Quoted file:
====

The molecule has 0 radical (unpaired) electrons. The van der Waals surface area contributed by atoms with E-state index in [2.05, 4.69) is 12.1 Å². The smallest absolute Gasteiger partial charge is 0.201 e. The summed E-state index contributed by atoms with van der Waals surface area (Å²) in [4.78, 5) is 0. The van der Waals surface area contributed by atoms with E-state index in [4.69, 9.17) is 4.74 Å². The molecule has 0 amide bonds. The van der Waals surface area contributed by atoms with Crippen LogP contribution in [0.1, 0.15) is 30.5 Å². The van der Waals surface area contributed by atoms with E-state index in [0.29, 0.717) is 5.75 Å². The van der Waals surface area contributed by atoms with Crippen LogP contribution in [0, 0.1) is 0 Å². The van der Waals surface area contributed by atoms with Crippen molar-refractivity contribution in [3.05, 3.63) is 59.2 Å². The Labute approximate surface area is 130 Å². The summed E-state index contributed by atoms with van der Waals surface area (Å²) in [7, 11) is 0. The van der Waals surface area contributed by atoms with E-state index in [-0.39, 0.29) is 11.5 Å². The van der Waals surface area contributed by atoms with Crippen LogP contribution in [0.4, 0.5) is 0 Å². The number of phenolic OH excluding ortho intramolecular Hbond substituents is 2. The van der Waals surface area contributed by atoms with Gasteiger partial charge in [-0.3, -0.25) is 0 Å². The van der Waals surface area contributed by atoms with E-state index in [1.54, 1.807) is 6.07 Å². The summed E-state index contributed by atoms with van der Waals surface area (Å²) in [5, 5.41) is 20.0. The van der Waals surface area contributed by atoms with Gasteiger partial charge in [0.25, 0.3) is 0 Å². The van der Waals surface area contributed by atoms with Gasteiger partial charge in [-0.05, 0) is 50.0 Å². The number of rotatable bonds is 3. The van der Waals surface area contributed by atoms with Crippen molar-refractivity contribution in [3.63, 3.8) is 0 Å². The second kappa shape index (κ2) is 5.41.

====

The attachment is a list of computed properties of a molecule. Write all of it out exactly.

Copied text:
The molecule has 0 radical (unpaired) electrons. The van der Waals surface area contributed by atoms with E-state index in [2.05, 4.69) is 12.1 Å². The smallest absolute Gasteiger partial charge is 0.201 e. The summed E-state index contributed by atoms with van der Waals surface area (Å²) in [4.78, 5) is 0. The van der Waals surface area contributed by atoms with E-state index in [4.69, 9.17) is 4.74 Å². The molecule has 0 amide bonds. The van der Waals surface area contributed by atoms with Crippen LogP contribution in [0.1, 0.15) is 30.5 Å². The van der Waals surface area contributed by atoms with E-state index in [0.29, 0.717) is 5.75 Å². The van der Waals surface area contributed by atoms with Crippen LogP contribution in [0, 0.1) is 0 Å². The van der Waals surface area contributed by atoms with Crippen molar-refractivity contribution in [3.05, 3.63) is 59.2 Å². The Labute approximate surface area is 130 Å². The summed E-state index contributed by atoms with van der Waals surface area (Å²) in [7, 11) is 0. The van der Waals surface area contributed by atoms with E-state index in [-0.39, 0.29) is 11.5 Å². The van der Waals surface area contributed by atoms with Crippen LogP contribution in [0.4, 0.5) is 0 Å². The number of phenolic OH excluding ortho intramolecular Hbond substituents is 2. The van der Waals surface area contributed by atoms with Gasteiger partial charge in [-0.3, -0.25) is 0 Å². The van der Waals surface area contributed by atoms with E-state index in [1.54, 1.807) is 6.07 Å². The summed E-state index contributed by atoms with van der Waals surface area (Å²) in [5, 5.41) is 20.0. The van der Waals surface area contributed by atoms with Gasteiger partial charge in [0.25, 0.3) is 0 Å². The van der Waals surface area contributed by atoms with Gasteiger partial charge in [-0.05, 0) is 50.0 Å². The number of rotatable bonds is 3. The van der Waals surface area contributed by atoms with Crippen molar-refractivity contribution in [3.63, 3.8) is 0 Å². The second kappa shape index (κ2) is 5.41.